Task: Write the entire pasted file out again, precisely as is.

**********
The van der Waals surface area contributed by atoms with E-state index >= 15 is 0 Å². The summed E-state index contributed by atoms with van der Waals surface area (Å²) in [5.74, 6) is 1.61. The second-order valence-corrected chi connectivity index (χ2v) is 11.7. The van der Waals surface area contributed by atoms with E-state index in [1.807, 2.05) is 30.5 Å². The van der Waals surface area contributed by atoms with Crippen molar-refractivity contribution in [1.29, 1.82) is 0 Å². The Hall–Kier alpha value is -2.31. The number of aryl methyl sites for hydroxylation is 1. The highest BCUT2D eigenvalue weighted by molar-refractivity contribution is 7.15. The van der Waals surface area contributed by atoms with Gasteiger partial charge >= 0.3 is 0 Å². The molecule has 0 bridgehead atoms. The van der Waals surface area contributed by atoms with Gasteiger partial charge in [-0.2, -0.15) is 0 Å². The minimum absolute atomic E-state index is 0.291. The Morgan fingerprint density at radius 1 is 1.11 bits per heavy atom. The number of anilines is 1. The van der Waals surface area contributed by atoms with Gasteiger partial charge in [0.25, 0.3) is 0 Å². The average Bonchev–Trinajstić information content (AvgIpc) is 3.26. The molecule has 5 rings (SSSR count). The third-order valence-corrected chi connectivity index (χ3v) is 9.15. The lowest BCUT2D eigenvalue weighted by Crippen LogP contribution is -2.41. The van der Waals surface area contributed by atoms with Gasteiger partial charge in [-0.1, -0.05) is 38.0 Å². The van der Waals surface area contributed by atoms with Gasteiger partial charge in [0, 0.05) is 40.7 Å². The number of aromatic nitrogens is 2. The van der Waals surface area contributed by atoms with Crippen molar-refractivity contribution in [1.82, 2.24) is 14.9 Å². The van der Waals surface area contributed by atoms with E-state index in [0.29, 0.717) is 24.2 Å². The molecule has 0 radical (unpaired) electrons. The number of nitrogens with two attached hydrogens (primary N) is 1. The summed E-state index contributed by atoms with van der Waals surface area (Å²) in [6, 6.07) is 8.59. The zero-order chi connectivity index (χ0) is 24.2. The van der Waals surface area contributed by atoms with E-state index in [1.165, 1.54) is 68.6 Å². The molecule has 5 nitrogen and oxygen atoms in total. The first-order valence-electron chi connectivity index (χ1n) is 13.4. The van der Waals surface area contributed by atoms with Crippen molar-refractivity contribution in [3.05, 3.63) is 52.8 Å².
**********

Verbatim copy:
The van der Waals surface area contributed by atoms with E-state index >= 15 is 0 Å². The summed E-state index contributed by atoms with van der Waals surface area (Å²) in [5.74, 6) is 1.61. The second-order valence-corrected chi connectivity index (χ2v) is 11.7. The van der Waals surface area contributed by atoms with E-state index in [1.807, 2.05) is 30.5 Å². The van der Waals surface area contributed by atoms with Crippen molar-refractivity contribution in [1.29, 1.82) is 0 Å². The Hall–Kier alpha value is -2.31. The number of aryl methyl sites for hydroxylation is 1. The highest BCUT2D eigenvalue weighted by molar-refractivity contribution is 7.15. The van der Waals surface area contributed by atoms with Gasteiger partial charge >= 0.3 is 0 Å². The molecule has 0 bridgehead atoms. The van der Waals surface area contributed by atoms with Gasteiger partial charge in [-0.2, -0.15) is 0 Å². The minimum absolute atomic E-state index is 0.291. The Morgan fingerprint density at radius 1 is 1.11 bits per heavy atom. The number of anilines is 1. The van der Waals surface area contributed by atoms with Gasteiger partial charge in [0.25, 0.3) is 0 Å². The average Bonchev–Trinajstić information content (AvgIpc) is 3.26. The molecule has 5 rings (SSSR count). The third-order valence-corrected chi connectivity index (χ3v) is 9.15. The lowest BCUT2D eigenvalue weighted by Crippen LogP contribution is -2.41. The van der Waals surface area contributed by atoms with Gasteiger partial charge in [-0.1, -0.05) is 38.0 Å². The van der Waals surface area contributed by atoms with Gasteiger partial charge in [0, 0.05) is 40.7 Å². The number of aromatic nitrogens is 2. The van der Waals surface area contributed by atoms with Crippen molar-refractivity contribution in [1.82, 2.24) is 14.9 Å². The van der Waals surface area contributed by atoms with E-state index in [0.29, 0.717) is 24.2 Å². The molecule has 0 radical (unpaired) electrons. The number of nitrogens with two attached hydrogens (primary N) is 1. The summed E-state index contributed by atoms with van der Waals surface area (Å²) in [6, 6.07) is 8.59. The zero-order chi connectivity index (χ0) is 24.2. The van der Waals surface area contributed by atoms with E-state index in [1.165, 1.54) is 68.6 Å². The molecule has 5 nitrogen and oxygen atoms in total. The first-order valence-electron chi connectivity index (χ1n) is 13.4. The van der Waals surface area contributed by atoms with Crippen molar-refractivity contribution in [3.05, 3.63) is 52.8 Å².